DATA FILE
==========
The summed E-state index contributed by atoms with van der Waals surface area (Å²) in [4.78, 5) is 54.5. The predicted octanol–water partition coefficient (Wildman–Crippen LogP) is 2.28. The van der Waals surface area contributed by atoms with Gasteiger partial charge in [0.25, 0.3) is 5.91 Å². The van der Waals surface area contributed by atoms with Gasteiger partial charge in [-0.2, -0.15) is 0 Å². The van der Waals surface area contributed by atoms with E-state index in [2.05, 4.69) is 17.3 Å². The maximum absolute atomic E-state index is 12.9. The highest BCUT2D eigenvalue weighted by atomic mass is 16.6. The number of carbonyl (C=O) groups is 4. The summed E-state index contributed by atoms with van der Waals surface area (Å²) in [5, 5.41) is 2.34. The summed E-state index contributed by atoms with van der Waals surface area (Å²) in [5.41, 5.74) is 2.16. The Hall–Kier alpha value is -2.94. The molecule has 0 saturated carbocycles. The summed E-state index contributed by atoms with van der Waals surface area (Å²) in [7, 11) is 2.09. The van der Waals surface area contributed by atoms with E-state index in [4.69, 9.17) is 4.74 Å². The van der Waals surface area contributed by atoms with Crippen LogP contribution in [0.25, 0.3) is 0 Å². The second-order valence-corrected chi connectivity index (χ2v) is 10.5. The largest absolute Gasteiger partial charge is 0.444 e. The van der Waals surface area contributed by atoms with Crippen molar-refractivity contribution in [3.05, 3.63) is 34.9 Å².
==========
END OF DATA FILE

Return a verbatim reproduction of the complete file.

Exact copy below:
The summed E-state index contributed by atoms with van der Waals surface area (Å²) in [4.78, 5) is 54.5. The predicted octanol–water partition coefficient (Wildman–Crippen LogP) is 2.28. The van der Waals surface area contributed by atoms with Gasteiger partial charge in [0.25, 0.3) is 5.91 Å². The van der Waals surface area contributed by atoms with Gasteiger partial charge in [-0.2, -0.15) is 0 Å². The van der Waals surface area contributed by atoms with E-state index in [2.05, 4.69) is 17.3 Å². The maximum absolute atomic E-state index is 12.9. The highest BCUT2D eigenvalue weighted by atomic mass is 16.6. The number of carbonyl (C=O) groups is 4. The summed E-state index contributed by atoms with van der Waals surface area (Å²) in [5, 5.41) is 2.34. The summed E-state index contributed by atoms with van der Waals surface area (Å²) in [5.41, 5.74) is 2.16. The Hall–Kier alpha value is -2.94. The molecule has 0 saturated carbocycles. The summed E-state index contributed by atoms with van der Waals surface area (Å²) in [7, 11) is 2.09. The van der Waals surface area contributed by atoms with E-state index in [4.69, 9.17) is 4.74 Å². The van der Waals surface area contributed by atoms with Crippen LogP contribution in [0.25, 0.3) is 0 Å². The second-order valence-corrected chi connectivity index (χ2v) is 10.5. The largest absolute Gasteiger partial charge is 0.444 e. The van der Waals surface area contributed by atoms with Crippen molar-refractivity contribution in [3.05, 3.63) is 34.9 Å².